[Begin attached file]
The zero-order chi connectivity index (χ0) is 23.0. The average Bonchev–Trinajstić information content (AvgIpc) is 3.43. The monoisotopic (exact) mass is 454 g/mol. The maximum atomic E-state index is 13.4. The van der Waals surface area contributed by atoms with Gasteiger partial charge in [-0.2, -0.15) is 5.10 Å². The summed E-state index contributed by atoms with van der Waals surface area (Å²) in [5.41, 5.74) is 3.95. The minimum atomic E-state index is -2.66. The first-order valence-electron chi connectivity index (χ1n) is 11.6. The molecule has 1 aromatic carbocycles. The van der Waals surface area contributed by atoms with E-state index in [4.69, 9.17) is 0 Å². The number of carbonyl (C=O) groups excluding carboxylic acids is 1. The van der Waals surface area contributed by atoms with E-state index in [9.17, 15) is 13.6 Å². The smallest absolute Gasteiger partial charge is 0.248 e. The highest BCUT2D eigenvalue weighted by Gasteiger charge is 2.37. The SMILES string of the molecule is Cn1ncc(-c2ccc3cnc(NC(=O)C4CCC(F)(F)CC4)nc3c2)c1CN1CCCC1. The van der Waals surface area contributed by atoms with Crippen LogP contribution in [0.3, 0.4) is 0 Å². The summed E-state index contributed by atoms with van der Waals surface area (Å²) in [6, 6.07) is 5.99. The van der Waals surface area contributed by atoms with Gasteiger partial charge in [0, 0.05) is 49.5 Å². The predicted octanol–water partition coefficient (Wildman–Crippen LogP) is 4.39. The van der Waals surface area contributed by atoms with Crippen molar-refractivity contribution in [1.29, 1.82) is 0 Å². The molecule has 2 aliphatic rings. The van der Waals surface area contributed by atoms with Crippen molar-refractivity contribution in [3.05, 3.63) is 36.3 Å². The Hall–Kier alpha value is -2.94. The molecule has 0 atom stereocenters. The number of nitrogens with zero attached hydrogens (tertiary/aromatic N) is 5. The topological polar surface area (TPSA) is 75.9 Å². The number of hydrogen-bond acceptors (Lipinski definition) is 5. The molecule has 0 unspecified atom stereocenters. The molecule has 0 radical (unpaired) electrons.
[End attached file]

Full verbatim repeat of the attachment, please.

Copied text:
The zero-order chi connectivity index (χ0) is 23.0. The average Bonchev–Trinajstić information content (AvgIpc) is 3.43. The monoisotopic (exact) mass is 454 g/mol. The maximum atomic E-state index is 13.4. The van der Waals surface area contributed by atoms with Gasteiger partial charge in [-0.2, -0.15) is 5.10 Å². The summed E-state index contributed by atoms with van der Waals surface area (Å²) in [5.41, 5.74) is 3.95. The minimum atomic E-state index is -2.66. The first-order valence-electron chi connectivity index (χ1n) is 11.6. The molecule has 1 aromatic carbocycles. The van der Waals surface area contributed by atoms with E-state index in [4.69, 9.17) is 0 Å². The number of carbonyl (C=O) groups excluding carboxylic acids is 1. The van der Waals surface area contributed by atoms with E-state index in [9.17, 15) is 13.6 Å². The smallest absolute Gasteiger partial charge is 0.248 e. The highest BCUT2D eigenvalue weighted by Gasteiger charge is 2.37. The SMILES string of the molecule is Cn1ncc(-c2ccc3cnc(NC(=O)C4CCC(F)(F)CC4)nc3c2)c1CN1CCCC1. The van der Waals surface area contributed by atoms with Crippen LogP contribution in [0.3, 0.4) is 0 Å². The summed E-state index contributed by atoms with van der Waals surface area (Å²) in [6, 6.07) is 5.99. The van der Waals surface area contributed by atoms with Gasteiger partial charge in [0, 0.05) is 49.5 Å². The predicted octanol–water partition coefficient (Wildman–Crippen LogP) is 4.39. The van der Waals surface area contributed by atoms with Crippen molar-refractivity contribution in [1.29, 1.82) is 0 Å². The molecule has 2 aliphatic rings. The van der Waals surface area contributed by atoms with Crippen molar-refractivity contribution in [3.05, 3.63) is 36.3 Å². The Hall–Kier alpha value is -2.94. The molecule has 0 atom stereocenters. The number of nitrogens with zero attached hydrogens (tertiary/aromatic N) is 5. The topological polar surface area (TPSA) is 75.9 Å². The number of hydrogen-bond acceptors (Lipinski definition) is 5. The molecule has 0 unspecified atom stereocenters. The molecule has 0 radical (unpaired) electrons.